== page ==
There is evidence from abroad of increasingly sophisticated and organised criminal activity related to the provision of illegal betting and manipulation of sports results. Intelligence suggests that these criminal groups reportedly view match fixing and betting corruption as a less risky criminal activity compared to other offences such as drug smuggling or people trafficking.
There have been incidents of corruption in the UK but these seem to generally be opportunistic rather than linked to organised crime. Based on current evidence, we believe that the risks of systemic corruption of sports betting and sports activities in the UK are currently less than that experienced in other jurisdictions. However, we are aware that we cannot assume that this position will be maintained. We know the impacts of such corruption would have a significant detrimental impact to the interests of the public, the ethical and commercial interests of sport and the betting industry and would harm Great Britain’s reputation as a safe place to bet and host sports competitions.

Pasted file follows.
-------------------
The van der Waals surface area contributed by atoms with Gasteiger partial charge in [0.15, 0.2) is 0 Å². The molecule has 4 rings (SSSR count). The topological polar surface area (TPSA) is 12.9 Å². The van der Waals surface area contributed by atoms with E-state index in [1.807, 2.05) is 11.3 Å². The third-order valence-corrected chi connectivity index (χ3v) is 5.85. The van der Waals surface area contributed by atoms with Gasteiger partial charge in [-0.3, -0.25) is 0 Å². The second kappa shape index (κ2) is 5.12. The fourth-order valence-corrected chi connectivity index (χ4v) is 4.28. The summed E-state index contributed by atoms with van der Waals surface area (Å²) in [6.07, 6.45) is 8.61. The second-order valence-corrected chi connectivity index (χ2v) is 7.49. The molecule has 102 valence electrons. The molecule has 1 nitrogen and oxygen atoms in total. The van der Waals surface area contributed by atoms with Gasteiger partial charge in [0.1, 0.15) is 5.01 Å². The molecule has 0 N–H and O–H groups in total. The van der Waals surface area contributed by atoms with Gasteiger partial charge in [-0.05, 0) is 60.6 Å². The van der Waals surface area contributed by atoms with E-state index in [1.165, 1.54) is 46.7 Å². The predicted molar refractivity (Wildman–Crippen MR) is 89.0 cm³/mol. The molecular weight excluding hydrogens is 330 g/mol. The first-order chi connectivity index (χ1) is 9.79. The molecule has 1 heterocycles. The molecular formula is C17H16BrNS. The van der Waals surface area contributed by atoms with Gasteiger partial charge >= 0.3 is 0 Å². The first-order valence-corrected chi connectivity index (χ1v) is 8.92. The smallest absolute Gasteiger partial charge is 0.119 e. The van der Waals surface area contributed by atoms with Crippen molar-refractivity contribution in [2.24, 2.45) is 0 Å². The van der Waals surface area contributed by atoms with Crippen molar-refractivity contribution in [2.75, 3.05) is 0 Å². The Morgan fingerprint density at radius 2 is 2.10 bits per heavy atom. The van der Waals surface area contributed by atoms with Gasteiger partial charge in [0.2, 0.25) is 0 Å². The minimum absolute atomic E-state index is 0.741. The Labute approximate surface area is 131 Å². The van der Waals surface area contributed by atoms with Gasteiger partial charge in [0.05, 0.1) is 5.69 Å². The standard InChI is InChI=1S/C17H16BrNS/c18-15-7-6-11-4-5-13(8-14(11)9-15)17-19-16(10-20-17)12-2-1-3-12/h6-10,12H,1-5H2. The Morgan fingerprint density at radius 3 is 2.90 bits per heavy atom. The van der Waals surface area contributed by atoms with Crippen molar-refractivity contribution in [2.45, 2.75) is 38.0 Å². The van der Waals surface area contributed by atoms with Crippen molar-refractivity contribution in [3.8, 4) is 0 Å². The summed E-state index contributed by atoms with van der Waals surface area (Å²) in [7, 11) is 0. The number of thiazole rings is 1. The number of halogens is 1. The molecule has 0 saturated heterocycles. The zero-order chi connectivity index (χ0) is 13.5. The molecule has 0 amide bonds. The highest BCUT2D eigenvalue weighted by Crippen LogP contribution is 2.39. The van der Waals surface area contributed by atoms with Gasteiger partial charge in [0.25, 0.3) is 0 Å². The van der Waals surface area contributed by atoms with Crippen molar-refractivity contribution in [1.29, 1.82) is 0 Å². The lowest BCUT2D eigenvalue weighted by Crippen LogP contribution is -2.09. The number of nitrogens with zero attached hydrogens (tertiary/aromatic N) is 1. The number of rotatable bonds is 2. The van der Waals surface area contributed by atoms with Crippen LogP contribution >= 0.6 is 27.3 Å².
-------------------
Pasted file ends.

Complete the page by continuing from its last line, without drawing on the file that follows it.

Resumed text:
It is expected there will continue to be situations where individuals seek to profit from betting by using insider knowledge or by choosing to ignore the rules of their sport or the terms of their employment. These infringements cannot be ignored, though it will notalways be appropriate to prosecute these persons through the Criminal Justice System. Alternatively, there may be more effective measures which can be taken by sports governing bodies and employers who have legal power to do so.